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I don’t eat bugs. Not in a significant self-aware way, at least. But there are many good reasons to. I want to list the reasons I find most compelling—mainly as an exercise of pre-emptive self-persuasion. So that when I am confronted with a bowl of crickets, I can use these reasons to help me to overcome my culturally-constructed food avoidance.

In other words, I will use reason to get over the gross-out.

By the way, there’s a word for bug-eating. It’s “entomophagy…” an ugly stuffy-sciency word that’s another barrier to overcome.

One big reason eat bugs involve feed conversion rates. It’s well known how unsustainable current animal protein production is. However, compare this to insect protein production.

For example, if you take 10lbs of feed, it gets you the following conventional animal protein:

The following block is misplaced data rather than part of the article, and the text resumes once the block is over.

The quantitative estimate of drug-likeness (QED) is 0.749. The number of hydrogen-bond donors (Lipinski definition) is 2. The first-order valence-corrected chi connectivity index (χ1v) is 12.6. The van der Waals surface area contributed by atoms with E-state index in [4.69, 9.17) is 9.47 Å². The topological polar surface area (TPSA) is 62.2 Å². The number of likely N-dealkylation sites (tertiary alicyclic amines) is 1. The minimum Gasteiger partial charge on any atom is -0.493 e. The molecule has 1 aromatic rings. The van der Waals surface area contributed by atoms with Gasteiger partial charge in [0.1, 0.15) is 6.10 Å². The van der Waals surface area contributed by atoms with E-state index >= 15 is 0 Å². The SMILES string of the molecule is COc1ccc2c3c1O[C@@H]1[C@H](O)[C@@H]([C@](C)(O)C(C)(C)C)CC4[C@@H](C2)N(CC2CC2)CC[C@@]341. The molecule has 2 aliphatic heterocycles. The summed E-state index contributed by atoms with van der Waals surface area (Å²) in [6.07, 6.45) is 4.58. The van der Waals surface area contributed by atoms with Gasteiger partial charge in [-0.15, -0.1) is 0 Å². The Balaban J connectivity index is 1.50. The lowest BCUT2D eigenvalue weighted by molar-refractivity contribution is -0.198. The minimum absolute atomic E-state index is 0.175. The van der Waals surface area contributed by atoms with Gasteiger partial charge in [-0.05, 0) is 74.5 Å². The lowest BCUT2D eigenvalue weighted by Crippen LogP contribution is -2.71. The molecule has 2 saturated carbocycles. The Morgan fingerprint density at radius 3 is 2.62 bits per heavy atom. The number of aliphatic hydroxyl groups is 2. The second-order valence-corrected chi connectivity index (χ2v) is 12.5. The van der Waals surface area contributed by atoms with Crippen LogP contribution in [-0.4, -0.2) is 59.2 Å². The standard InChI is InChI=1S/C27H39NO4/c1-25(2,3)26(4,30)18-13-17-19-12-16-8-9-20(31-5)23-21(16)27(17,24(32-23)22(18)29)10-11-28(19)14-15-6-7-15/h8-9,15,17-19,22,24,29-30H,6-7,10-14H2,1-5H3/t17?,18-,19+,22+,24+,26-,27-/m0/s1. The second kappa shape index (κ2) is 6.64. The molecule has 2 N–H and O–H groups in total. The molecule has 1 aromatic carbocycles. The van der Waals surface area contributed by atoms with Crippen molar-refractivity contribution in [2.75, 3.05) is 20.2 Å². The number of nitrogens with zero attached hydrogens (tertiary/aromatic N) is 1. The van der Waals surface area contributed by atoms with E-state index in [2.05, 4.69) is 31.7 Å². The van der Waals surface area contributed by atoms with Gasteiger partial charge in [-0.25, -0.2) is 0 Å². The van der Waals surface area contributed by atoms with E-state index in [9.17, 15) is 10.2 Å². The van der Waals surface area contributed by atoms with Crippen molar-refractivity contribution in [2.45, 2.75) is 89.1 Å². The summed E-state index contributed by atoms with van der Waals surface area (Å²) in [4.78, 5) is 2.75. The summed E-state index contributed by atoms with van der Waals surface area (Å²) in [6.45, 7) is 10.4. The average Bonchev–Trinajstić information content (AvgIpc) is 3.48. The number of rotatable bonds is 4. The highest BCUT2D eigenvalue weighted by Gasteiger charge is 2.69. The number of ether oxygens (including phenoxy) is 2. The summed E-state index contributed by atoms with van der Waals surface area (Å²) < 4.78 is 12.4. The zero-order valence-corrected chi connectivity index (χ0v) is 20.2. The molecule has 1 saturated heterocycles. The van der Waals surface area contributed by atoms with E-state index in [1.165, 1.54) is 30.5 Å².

chicken

5lbs of chicken

pig

3lbs of pork

cow

1lb of meat

However, if you take the same amount of feed—10lbs—and give it to crickets, you get…

cricket9lbs of cricket meat!

That’s so much protein!

Since bugs are cold- blooded, they are much more efficient at converting feed to meat than their warm-blooded counterparts…which have to waste energy keeping themselves warm. They also don’t have to grow things that aren’t edible, like bones and fur and beaks. You pretty much eat all of the the cricket.

From sustainability point-of-view, the advantages are clear. You get almost twice as much insect protein from the same amount of feed than you would from chicken. You get 9 times as much as you would from a cow.

With increasing population rates, this type of food source could be a reliable and efficient protein source. It’s already happening in Thailand. 

However, is this enough for entomophagy (or better… maybe call it “land-crabbing”?) to take off in the US? Although it’s a lot of crickets, they are still crickets.

Although, I haven’t (knowingly) eaten crickets yet (can’t wait!), the efficiency of their production is a good reason.